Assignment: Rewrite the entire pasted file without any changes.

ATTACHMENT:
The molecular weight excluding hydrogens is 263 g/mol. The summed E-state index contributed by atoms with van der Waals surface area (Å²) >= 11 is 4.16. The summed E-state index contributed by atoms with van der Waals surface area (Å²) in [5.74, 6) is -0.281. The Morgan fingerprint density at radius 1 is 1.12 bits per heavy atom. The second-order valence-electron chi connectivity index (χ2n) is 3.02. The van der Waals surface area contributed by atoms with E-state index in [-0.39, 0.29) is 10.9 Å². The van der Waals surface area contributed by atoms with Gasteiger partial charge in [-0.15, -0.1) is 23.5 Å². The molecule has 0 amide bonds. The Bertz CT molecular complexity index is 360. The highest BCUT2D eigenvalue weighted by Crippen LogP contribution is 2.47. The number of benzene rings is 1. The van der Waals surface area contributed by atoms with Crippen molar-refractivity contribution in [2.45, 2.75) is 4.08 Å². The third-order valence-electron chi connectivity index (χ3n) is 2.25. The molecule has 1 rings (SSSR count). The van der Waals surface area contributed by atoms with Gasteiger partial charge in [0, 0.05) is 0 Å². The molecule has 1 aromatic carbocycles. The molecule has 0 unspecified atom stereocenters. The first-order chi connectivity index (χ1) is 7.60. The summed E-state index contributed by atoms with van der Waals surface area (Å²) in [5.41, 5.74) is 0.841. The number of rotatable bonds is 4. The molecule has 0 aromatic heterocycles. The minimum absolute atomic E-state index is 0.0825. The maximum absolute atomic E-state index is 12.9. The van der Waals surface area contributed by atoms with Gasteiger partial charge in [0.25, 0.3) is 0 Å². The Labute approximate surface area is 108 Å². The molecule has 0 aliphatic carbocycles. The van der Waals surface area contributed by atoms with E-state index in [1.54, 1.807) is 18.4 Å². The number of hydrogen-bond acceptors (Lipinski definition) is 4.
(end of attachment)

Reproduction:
The molecular weight excluding hydrogens is 263 g/mol. The summed E-state index contributed by atoms with van der Waals surface area (Å²) >= 11 is 4.16. The summed E-state index contributed by atoms with van der Waals surface area (Å²) in [5.74, 6) is -0.281. The Morgan fingerprint density at radius 1 is 1.12 bits per heavy atom. The second-order valence-electron chi connectivity index (χ2n) is 3.02. The van der Waals surface area contributed by atoms with E-state index in [-0.39, 0.29) is 10.9 Å². The van der Waals surface area contributed by atoms with Gasteiger partial charge in [-0.15, -0.1) is 23.5 Å². The molecule has 0 amide bonds. The Bertz CT molecular complexity index is 360. The highest BCUT2D eigenvalue weighted by Crippen LogP contribution is 2.47. The number of benzene rings is 1. The van der Waals surface area contributed by atoms with Crippen molar-refractivity contribution in [2.45, 2.75) is 4.08 Å². The third-order valence-electron chi connectivity index (χ3n) is 2.25. The molecule has 1 rings (SSSR count). The van der Waals surface area contributed by atoms with Gasteiger partial charge in [0, 0.05) is 0 Å². The molecule has 1 aromatic carbocycles. The molecule has 0 unspecified atom stereocenters. The first-order chi connectivity index (χ1) is 7.60. The summed E-state index contributed by atoms with van der Waals surface area (Å²) in [5.41, 5.74) is 0.841. The number of rotatable bonds is 4. The molecule has 0 aromatic heterocycles. The minimum absolute atomic E-state index is 0.0825. The maximum absolute atomic E-state index is 12.9. The van der Waals surface area contributed by atoms with Gasteiger partial charge in [0.25, 0.3) is 0 Å². The Labute approximate surface area is 108 Å². The molecule has 0 aliphatic carbocycles. The van der Waals surface area contributed by atoms with E-state index in [1.54, 1.807) is 18.4 Å². The number of hydrogen-bond acceptors (Lipinski definition) is 4.